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The Equivalence Point

Jules Bruno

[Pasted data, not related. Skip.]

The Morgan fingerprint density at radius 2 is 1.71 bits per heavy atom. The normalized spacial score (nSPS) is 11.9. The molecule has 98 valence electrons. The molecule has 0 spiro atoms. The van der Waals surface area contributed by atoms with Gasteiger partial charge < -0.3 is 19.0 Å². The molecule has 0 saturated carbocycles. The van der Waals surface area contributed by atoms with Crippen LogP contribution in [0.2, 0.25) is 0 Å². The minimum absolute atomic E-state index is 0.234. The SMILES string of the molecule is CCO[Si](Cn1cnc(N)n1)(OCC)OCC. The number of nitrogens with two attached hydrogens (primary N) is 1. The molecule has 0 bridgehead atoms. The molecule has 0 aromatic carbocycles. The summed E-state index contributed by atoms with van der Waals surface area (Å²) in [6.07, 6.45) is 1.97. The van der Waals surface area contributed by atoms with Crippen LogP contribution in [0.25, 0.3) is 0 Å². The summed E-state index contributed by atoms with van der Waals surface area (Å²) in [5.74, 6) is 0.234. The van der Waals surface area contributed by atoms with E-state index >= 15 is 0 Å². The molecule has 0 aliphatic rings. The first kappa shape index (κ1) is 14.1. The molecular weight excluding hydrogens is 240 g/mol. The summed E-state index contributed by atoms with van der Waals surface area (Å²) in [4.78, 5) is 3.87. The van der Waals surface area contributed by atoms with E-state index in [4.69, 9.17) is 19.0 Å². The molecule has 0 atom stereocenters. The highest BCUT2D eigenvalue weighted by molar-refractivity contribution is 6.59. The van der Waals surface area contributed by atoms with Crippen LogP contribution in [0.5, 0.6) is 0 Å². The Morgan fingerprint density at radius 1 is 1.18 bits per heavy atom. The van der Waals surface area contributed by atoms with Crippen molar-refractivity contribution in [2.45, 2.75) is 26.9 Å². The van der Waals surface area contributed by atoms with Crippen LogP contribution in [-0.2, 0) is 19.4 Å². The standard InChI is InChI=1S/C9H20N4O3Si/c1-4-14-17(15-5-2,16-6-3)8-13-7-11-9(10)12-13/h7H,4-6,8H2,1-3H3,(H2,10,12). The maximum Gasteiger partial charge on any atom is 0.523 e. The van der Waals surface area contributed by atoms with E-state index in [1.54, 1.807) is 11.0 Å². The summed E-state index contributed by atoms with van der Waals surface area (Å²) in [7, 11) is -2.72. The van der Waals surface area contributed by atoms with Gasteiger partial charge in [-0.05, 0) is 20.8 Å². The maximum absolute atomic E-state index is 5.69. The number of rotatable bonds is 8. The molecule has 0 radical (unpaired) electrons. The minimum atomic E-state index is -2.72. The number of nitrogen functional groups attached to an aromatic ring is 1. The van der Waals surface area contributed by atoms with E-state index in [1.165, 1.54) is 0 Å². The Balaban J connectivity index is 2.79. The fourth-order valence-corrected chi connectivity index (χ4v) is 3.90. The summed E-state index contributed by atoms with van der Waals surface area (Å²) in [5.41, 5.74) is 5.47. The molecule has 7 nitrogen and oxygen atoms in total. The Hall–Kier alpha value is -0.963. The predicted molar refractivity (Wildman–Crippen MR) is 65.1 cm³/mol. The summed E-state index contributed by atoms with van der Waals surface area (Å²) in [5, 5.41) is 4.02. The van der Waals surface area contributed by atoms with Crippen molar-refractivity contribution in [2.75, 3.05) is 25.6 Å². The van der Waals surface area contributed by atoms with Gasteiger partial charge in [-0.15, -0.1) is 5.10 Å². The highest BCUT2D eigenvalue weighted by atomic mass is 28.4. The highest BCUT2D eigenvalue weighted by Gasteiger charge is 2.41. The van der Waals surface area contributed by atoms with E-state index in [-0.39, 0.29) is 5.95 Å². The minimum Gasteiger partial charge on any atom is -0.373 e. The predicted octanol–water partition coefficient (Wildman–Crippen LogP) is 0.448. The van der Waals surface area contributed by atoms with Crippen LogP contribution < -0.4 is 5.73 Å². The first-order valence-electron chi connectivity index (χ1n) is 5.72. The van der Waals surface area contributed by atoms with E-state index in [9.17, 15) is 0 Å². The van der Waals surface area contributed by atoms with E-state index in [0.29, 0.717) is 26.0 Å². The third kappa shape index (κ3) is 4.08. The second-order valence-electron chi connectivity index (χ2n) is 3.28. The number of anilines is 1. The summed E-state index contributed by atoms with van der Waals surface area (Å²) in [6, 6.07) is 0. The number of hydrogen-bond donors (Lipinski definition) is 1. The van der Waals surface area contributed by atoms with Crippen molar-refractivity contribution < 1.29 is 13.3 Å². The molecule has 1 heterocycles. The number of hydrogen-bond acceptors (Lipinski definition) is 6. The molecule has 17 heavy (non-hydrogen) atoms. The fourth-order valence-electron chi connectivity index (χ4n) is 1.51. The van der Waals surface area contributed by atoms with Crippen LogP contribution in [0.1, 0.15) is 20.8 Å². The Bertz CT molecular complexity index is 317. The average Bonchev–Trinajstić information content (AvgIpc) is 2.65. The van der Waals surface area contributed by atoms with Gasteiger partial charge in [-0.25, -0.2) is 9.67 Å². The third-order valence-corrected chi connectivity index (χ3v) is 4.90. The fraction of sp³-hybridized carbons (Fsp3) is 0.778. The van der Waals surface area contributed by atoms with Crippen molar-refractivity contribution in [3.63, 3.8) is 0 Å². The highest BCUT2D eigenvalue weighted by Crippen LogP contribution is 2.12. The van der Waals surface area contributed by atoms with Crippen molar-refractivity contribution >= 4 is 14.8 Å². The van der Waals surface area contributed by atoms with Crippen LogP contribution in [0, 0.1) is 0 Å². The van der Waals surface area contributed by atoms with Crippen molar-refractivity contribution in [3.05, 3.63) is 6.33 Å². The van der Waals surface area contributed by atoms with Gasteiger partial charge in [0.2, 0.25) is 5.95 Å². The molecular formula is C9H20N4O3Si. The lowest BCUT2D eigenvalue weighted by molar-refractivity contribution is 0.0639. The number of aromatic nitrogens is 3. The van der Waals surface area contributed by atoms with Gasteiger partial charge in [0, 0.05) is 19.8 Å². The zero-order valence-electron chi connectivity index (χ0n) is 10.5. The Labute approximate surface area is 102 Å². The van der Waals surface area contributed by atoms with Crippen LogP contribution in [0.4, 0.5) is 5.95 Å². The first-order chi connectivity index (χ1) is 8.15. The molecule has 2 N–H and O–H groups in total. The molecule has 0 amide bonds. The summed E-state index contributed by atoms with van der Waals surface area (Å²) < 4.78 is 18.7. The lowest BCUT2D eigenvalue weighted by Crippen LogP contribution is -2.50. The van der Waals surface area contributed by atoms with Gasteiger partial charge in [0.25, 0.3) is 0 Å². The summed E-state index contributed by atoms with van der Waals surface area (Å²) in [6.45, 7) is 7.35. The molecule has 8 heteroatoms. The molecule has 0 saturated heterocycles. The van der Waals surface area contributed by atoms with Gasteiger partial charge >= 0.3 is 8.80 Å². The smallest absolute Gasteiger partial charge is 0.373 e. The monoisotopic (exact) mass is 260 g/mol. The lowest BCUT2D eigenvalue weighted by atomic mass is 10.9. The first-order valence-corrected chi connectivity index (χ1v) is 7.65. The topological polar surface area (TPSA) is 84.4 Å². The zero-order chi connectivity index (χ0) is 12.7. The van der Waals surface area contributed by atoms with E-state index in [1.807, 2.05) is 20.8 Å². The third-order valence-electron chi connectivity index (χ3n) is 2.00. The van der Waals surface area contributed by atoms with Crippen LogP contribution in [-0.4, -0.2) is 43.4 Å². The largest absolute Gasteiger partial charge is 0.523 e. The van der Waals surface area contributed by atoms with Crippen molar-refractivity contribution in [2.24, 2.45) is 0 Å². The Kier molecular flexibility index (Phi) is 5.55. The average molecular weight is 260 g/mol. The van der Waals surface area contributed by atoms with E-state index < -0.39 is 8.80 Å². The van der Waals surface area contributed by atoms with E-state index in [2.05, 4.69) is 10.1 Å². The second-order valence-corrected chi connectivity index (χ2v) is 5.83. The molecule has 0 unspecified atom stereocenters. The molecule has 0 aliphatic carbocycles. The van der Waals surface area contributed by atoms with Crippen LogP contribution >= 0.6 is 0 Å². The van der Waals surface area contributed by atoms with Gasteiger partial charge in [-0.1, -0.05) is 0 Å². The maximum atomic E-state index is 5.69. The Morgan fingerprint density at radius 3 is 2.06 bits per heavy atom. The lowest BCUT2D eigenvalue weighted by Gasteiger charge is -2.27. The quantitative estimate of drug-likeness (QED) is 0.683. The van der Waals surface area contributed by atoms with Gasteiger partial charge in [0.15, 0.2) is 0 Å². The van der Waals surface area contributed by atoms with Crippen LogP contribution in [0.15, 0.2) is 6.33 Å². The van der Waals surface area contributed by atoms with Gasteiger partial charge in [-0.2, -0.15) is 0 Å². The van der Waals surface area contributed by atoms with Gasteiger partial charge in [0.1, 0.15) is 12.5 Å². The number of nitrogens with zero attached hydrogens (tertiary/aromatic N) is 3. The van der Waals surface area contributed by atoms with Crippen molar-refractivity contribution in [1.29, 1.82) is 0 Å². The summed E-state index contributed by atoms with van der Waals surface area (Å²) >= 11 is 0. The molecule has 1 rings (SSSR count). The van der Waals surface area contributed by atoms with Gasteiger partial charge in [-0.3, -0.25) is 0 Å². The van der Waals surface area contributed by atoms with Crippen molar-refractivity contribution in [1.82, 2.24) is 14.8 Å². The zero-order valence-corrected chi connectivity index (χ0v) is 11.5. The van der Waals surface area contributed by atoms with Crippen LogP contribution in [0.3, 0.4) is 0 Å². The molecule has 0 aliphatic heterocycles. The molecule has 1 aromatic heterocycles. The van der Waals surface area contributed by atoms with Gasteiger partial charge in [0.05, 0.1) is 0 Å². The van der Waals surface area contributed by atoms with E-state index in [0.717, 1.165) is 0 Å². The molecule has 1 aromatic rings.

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we've already answered this first part, we're gonna say at the equivalence point, the ph of a strong acid and strong base is equal 27. Now, if we're looking at a strong acid and a weak base, just remember whoever is weak will dictate what kind of solution you have at the end. Since we're dealing with a strong acid, the acid is stronger now than the base. So it's gonna say, since I'm stronger, I'm gonna want my solution at the end to be acidic. So anytime you're tight trading a weak acid, a strong base together at the equivalence point, the ph is going to be less than seven, it's gonna be acidic and it's acidic because the acid is stronger. Whoever is stronger, will tell us what kind of solution we have in the first example, They both were strong. So we wind up with a draw which means neutral. That's why the ph is equal to seven. Now, for the last scenario we have a weak acid and a strong base. Now the base is stronger. So it's going to dictate what kind of solution we have. Because we're dealing with a strong base, it's gonna want to have a basic solution. So the solution has to have a ph greater than seven at the equivalence point. So, just remember these fundamentals and as we start to do more acid and based filtration questions, keep this in mind as we face every type of question we're going to see. So just remember the equivalence point is when we have equal moles of acid and base. And depending on what we're tight trading, whether they both are strong or one is strong or weak, the equivalence point could have a ph equal to seven, less than seven or greater than seven.